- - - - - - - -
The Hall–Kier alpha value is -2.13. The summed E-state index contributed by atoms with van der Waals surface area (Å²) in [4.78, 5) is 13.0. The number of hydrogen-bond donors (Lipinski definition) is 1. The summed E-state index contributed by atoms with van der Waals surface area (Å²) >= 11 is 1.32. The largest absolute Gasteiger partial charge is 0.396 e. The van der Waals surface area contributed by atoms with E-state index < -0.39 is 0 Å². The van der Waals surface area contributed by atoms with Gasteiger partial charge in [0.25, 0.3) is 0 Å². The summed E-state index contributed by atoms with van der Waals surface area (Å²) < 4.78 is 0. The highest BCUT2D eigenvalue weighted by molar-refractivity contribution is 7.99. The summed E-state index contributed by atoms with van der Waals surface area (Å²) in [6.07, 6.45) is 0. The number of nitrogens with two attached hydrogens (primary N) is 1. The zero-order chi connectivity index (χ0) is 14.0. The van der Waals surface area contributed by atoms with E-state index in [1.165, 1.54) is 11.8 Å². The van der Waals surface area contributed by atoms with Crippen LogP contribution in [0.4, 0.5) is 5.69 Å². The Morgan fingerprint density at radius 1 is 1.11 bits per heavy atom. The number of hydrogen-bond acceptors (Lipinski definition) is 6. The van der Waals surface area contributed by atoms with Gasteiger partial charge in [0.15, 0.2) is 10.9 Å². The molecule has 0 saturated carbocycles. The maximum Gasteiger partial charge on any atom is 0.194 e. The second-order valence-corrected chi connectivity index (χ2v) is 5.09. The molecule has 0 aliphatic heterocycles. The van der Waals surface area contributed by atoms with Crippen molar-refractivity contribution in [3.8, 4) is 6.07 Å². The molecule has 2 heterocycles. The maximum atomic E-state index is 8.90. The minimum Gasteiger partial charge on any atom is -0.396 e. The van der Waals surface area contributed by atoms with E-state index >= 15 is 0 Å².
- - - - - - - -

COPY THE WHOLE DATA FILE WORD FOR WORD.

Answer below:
The Hall–Kier alpha value is -2.13. The summed E-state index contributed by atoms with van der Waals surface area (Å²) in [4.78, 5) is 13.0. The number of hydrogen-bond donors (Lipinski definition) is 1. The summed E-state index contributed by atoms with van der Waals surface area (Å²) >= 11 is 1.32. The largest absolute Gasteiger partial charge is 0.396 e. The van der Waals surface area contributed by atoms with E-state index < -0.39 is 0 Å². The van der Waals surface area contributed by atoms with Gasteiger partial charge in [0.25, 0.3) is 0 Å². The summed E-state index contributed by atoms with van der Waals surface area (Å²) < 4.78 is 0. The highest BCUT2D eigenvalue weighted by molar-refractivity contribution is 7.99. The summed E-state index contributed by atoms with van der Waals surface area (Å²) in [6.07, 6.45) is 0. The number of nitrogens with two attached hydrogens (primary N) is 1. The zero-order chi connectivity index (χ0) is 14.0. The van der Waals surface area contributed by atoms with E-state index in [1.165, 1.54) is 11.8 Å². The van der Waals surface area contributed by atoms with Crippen LogP contribution in [0.4, 0.5) is 5.69 Å². The Morgan fingerprint density at radius 1 is 1.11 bits per heavy atom. The number of hydrogen-bond acceptors (Lipinski definition) is 6. The van der Waals surface area contributed by atoms with Gasteiger partial charge in [0.15, 0.2) is 10.9 Å². The molecule has 0 saturated carbocycles. The maximum Gasteiger partial charge on any atom is 0.194 e. The second-order valence-corrected chi connectivity index (χ2v) is 5.09. The molecule has 0 aliphatic heterocycles. The van der Waals surface area contributed by atoms with Crippen molar-refractivity contribution in [3.8, 4) is 6.07 Å². The molecule has 2 heterocycles. The maximum atomic E-state index is 8.90. The minimum Gasteiger partial charge on any atom is -0.396 e. The van der Waals surface area contributed by atoms with E-state index >= 15 is 0 Å².